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Discovery is more than a buzzword for tracking trends in the eyes of artist and host Travis Mills. In fact, it’s the philosophy for pinpointing the next best hitmakers. With a career grounded in versatility for the last decade, Mills has moved seamlessly between genres in his years as an artist and developed a formative career on the radio. But his innate ability to exist both as the interviewer and the interviewee, while learning the nuances of the dos and don’ts in either role, is one of his greatest discoveries yet.
The Mills of the early 2010s, known simply as T. Mills, was a major catalyst in building his desire to do it all.
Though he might be known now as the host of MTV’s Ghosted, Mills’ relationship with MTV started much earlier. Thus, in 2012, the network asked Mills to interview artists between sets in the days leading up to his performance at Bamboozle, a New Jersey music festival.
Already well-connected, the ask stood out to Mills as an opportunity to take a conversational approach with artists he knew and loved — the interviews, often, were a chance to reconnect.
“My first interview was with Incubus so, no big deal, you know,” Mills told EUPHORIA. “And then it’s Mike Posner and then it’s Mac Miller and A$AP Rocky. Just all these incredible artists, some of which I had a rapport with, so it was kind of just like friends catching up.”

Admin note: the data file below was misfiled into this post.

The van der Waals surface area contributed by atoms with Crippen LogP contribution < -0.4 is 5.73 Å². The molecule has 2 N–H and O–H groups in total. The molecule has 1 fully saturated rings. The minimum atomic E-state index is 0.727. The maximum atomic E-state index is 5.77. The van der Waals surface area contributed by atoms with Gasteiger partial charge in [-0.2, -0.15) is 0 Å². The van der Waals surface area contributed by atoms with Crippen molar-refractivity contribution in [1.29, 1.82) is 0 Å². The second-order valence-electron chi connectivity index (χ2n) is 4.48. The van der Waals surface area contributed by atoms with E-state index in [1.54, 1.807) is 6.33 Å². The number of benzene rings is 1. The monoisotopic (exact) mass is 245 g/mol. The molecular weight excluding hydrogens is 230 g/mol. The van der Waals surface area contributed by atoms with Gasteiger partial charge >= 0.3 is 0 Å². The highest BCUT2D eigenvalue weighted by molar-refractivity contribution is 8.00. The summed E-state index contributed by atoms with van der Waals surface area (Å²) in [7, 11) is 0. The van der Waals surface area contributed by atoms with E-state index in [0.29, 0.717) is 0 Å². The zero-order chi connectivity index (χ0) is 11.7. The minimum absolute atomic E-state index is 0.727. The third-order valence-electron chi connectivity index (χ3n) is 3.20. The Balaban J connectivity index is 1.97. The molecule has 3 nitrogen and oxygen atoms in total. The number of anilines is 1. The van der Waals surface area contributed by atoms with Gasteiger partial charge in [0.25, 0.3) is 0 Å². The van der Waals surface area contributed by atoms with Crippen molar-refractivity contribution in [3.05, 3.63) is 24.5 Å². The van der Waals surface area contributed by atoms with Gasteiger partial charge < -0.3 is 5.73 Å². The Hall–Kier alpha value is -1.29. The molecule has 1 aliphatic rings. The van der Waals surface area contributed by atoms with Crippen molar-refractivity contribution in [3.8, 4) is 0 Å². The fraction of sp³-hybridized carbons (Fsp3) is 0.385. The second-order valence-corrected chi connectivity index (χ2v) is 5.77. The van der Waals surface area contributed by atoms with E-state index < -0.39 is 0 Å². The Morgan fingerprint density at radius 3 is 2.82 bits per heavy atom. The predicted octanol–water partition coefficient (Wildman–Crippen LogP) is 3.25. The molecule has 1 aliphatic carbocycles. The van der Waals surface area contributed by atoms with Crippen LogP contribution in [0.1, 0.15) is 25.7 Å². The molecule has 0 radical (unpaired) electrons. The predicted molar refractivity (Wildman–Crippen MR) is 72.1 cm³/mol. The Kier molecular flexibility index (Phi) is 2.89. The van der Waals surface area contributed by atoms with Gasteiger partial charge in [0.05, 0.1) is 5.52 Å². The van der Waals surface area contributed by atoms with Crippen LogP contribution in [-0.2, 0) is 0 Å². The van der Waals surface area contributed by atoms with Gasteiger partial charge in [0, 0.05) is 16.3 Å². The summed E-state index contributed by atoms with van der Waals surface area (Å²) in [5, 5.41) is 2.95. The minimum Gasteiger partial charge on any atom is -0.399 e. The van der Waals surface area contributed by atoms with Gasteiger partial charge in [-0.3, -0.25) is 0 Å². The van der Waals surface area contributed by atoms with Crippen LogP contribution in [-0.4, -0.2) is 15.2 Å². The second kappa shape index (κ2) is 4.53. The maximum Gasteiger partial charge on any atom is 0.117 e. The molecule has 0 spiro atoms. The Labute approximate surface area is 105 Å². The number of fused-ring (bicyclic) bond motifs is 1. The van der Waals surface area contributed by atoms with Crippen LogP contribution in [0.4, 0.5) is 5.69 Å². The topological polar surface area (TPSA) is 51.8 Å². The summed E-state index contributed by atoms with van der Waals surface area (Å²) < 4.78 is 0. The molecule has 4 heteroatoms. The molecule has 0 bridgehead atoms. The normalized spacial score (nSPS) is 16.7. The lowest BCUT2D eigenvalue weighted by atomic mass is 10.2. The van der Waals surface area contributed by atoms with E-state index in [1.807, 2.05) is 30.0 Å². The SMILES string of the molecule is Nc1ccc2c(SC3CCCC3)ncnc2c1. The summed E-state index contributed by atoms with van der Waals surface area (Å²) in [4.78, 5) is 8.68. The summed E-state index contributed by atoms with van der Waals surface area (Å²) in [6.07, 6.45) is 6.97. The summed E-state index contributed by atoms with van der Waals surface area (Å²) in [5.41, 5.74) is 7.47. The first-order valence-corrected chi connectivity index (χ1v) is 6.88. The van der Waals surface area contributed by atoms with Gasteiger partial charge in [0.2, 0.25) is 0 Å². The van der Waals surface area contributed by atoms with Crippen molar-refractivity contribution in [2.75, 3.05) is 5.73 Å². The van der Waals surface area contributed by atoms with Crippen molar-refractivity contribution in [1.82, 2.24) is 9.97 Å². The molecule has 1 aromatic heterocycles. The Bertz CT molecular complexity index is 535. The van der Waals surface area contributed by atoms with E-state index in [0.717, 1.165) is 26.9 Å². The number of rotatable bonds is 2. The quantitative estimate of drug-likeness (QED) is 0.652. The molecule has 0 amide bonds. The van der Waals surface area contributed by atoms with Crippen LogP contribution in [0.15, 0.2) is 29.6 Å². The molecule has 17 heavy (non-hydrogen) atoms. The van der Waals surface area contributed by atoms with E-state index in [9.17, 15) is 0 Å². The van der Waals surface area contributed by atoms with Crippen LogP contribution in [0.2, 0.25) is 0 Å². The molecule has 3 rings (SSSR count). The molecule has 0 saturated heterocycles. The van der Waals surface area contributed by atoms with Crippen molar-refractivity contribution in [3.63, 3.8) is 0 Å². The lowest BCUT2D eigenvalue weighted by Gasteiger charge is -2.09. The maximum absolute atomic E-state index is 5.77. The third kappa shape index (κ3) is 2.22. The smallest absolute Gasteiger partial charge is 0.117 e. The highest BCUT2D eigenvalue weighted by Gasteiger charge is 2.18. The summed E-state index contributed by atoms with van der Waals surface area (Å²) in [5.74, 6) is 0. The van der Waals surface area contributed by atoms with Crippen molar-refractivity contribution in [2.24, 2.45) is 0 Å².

The art of interviewing and, more specifically, diving into the things that make artists human, came naturally to Mills. From Bamboozle, Mills ventured in and out of the radio scene, landing at Beats 1, a call-in show titled Request and making music of his own, simultaneously building his résumé and discography.
Perhaps a coincidence, but his Apple logo palm tattoo seemed to foreshadow where he would plant his roots in hosting. Today, he channels that energy and skill into two different (but equally intriguing) shows on Apple Music 1: The Travis Mills Show and Superbloom Radio.
Mills attributes part of his on-air comfort to the radio promo he was already doing to promote his then-hip-hop music. “Every time I would end an interview, they would always ask me, ‘Have you done radio before?’ and I was always like, ‘No, I’m just an artist, man. I make songs,’” Mills says.
It’s no surprise that the blend of Mills’ experience in hosting and hitmaking resulted in tastemaking. But don’t let it be misconstrued — Mills isn’t asking artists the same questions he was roped into answering as a young artist himself. In fact, he’s staying far away from the practices that he recalls from traditional radio, whether that be hosts searching for clickbait or getting his name wrong entirely.
Despite the sometimes tabloid-like nature of talk radio, Mills doesn’t appreciate the notion that someone being in the press means the topic should be tackled on-air. “I always want someone to leave my show feeling better about themselves than when they came on,” Mills says.
Listenability only spans as far as integrity and trustworthiness does when it comes to establishing ground as a tastemaker, and those values seem to hold true throughout the airtime of The Travis Mills Show and the newer, Gen-Z-focused Superbloom Radio.